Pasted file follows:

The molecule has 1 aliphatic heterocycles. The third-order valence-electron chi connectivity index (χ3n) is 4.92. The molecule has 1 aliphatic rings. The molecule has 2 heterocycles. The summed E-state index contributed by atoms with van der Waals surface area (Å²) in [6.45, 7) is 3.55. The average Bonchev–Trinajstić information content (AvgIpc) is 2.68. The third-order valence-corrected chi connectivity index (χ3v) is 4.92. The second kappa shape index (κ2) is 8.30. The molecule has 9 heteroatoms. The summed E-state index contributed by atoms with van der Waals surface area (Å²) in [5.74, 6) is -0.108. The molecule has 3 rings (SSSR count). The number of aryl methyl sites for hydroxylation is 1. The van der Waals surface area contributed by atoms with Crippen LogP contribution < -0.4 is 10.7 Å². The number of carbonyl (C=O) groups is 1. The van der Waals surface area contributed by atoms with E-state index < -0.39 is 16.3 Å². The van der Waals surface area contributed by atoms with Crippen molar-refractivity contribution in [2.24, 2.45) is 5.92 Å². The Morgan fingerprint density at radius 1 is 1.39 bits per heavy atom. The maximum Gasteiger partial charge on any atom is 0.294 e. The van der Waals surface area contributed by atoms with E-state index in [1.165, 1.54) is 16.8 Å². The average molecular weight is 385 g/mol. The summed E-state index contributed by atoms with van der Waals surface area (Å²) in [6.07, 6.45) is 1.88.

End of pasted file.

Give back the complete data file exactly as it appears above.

The molecule has 1 aliphatic heterocycles. The third-order valence-electron chi connectivity index (χ3n) is 4.92. The molecule has 1 aliphatic rings. The molecule has 2 heterocycles. The summed E-state index contributed by atoms with van der Waals surface area (Å²) in [6.45, 7) is 3.55. The average Bonchev–Trinajstić information content (AvgIpc) is 2.68. The third-order valence-corrected chi connectivity index (χ3v) is 4.92. The second kappa shape index (κ2) is 8.30. The molecule has 9 heteroatoms. The summed E-state index contributed by atoms with van der Waals surface area (Å²) in [5.74, 6) is -0.108. The molecule has 3 rings (SSSR count). The number of aryl methyl sites for hydroxylation is 1. The van der Waals surface area contributed by atoms with Crippen LogP contribution < -0.4 is 10.7 Å². The number of carbonyl (C=O) groups is 1. The van der Waals surface area contributed by atoms with E-state index < -0.39 is 16.3 Å². The van der Waals surface area contributed by atoms with Crippen molar-refractivity contribution in [2.24, 2.45) is 5.92 Å². The Morgan fingerprint density at radius 1 is 1.39 bits per heavy atom. The maximum Gasteiger partial charge on any atom is 0.294 e. The van der Waals surface area contributed by atoms with E-state index in [1.165, 1.54) is 16.8 Å². The average molecular weight is 385 g/mol. The summed E-state index contributed by atoms with van der Waals surface area (Å²) in [6.07, 6.45) is 1.88.